Fiction > Harvard Classics > J.W. von Goethe > Wilhelm Meister’s Apprenticeship > Criticisms and Interpretations > II
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J.W. von Goethe (1749–1832).  Wilhelm Meister’s Apprenticeship.
The Harvard Classics Shelf of Fiction.  1917.
  
Criticisms and Interpretations
II. By Thomas Carlyle
  
A WIDE, and every way most important, interval divides “Werther,” with its skeptical philosophy, and “hypochondriacal crotchets,” from Goethe’s next novel “Wilhelm Meister’s Apprenticeship”, published some twenty years afterwards. This work belongs, in all senses, to the second and sounder period of Goethe’s life, and may indeed serve as the fullest, if perhaps not the purest, impress of it; being written with due forethought, at various times, during a period of no less than ten years. Considered as a piece of Art, there were much to be said on “Meister”; all which, however, lies beyond our present purpose. We are here looking at the work chiefly as a document for the writer’s history; and in this point of view, it certainly seems, as contrasted with its more popular precursor, to deserve our best attention: for the problem which had been stated in “Werther,” with despair of its solution, is here solved. The lofty enthusiasm, which, wandering wildly over the universe, found no resting place, has here reached its appointed home; and lives in harmony with what long appeared to threaten it with annihilation. Anarchy has now become Peace; the once gloomy and perturbed spirit is now serene, cheerfully vigorous, and rich in good fruits. Neither, which is most important of all, has this Peace been attained by a surrender to Necessity, or any compact with Delusion; a seeming blessing, such as years and dispiritment will of themselves bring to most men, and which is indeed no blessing, since even continued battle is better than destruction or captivity; and peace of this sort is like that of Galgacus’s Romans, who “called it peace when they had made a desert.” Here the ardent, high-aspiring youth has grown into the calmest man, yet with increase and not loss of ardor, and with aspirations higher as well as clearer. For he has conquered his unbelief; the Ideal has been built on the actual; no longer floats vaguely in darkness and regions of dreams, but rests in light, on the firm ground of human interest and business, as in its true scene, on its true basis.   1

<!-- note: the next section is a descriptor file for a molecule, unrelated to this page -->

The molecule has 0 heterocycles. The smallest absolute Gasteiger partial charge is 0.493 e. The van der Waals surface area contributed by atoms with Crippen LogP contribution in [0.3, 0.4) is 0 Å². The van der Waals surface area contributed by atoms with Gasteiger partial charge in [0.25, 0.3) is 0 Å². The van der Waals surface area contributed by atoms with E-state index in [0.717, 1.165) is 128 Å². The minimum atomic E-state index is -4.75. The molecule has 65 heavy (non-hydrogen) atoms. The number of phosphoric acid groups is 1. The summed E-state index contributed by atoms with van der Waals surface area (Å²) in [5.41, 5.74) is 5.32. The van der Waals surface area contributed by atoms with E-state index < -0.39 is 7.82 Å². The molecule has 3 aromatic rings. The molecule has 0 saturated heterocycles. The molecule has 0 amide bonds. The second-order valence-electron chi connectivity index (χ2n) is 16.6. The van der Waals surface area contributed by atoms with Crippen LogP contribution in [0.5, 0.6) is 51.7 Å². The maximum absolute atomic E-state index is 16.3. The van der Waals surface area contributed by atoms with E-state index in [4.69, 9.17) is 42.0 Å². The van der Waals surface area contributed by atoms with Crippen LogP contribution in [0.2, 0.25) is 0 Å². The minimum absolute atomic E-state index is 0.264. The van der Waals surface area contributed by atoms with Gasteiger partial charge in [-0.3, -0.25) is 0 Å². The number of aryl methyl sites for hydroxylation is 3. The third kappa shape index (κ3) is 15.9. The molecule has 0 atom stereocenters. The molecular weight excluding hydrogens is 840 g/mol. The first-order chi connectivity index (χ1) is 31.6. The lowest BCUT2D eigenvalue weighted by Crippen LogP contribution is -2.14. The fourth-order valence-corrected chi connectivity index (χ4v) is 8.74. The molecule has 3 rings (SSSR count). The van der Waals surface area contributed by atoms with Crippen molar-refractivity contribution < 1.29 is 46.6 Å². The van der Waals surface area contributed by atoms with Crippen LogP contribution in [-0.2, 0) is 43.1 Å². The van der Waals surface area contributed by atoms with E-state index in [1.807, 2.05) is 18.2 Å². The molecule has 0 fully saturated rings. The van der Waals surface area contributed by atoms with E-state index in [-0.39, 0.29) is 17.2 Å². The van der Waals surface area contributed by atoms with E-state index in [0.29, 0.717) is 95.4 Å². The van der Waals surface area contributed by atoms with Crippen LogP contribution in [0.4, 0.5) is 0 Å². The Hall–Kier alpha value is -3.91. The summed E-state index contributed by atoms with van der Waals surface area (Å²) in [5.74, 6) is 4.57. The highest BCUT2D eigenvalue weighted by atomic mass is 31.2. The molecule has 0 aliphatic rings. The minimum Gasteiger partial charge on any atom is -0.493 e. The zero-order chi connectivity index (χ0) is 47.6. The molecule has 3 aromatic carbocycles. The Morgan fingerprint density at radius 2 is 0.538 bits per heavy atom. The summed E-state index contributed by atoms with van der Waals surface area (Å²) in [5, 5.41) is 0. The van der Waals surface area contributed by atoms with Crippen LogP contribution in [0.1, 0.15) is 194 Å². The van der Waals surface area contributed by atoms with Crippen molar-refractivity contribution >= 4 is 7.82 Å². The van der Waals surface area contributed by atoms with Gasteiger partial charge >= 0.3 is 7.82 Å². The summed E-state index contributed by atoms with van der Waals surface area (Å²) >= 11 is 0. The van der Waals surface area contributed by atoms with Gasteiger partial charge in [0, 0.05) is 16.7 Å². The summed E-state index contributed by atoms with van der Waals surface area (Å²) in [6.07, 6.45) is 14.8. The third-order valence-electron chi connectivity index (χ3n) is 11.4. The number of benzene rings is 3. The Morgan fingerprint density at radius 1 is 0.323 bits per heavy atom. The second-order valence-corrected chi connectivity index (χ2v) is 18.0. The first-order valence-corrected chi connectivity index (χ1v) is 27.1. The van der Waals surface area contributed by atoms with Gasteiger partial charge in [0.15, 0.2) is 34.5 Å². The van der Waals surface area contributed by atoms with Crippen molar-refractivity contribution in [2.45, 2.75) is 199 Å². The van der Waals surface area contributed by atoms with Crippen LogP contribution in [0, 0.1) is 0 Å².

It is wonderful to see with what softness the skepticism of Jarno, the commercial spirit of Werner, the reposing, polished manhood of Lothario and the Uncle, the unearthly enthusiasm of the Harper, the gay, animal vivacity of Philina, the mystic, ethereal, almost spiritual nature of Mignon, are blended together in this work; how justice is done to each, how each lives freely in his proper element, in his proper form; and how, as Wilhelm himself, the mild-hearted, all-hoping, all-believing Wilhelm, struggles forward towards his world of Art through these curiously complected influences, all this unites itself into a multifarious, yet so harmonious Whole, as into a clear poetic mirror, where man’s life and business in this age, his passions and purposes, the highest equally with the lowest, are imaged back to us in beautiful significance. Poetry and Prose are no longer at variance, for the poet’s eyes are opened: he sees the changes of many-colored existence, and sees the loveliness and deep purport which lies hidden under the very meanest of them; hidden to the vulgar sight, but clear to the poet’s; because the “open secret” is no longer a secret to him, and he knows that the Universe is full of goodness; that whatever has being has beauty.—From “Critical and Miscellaneous Essays” (1828).   2

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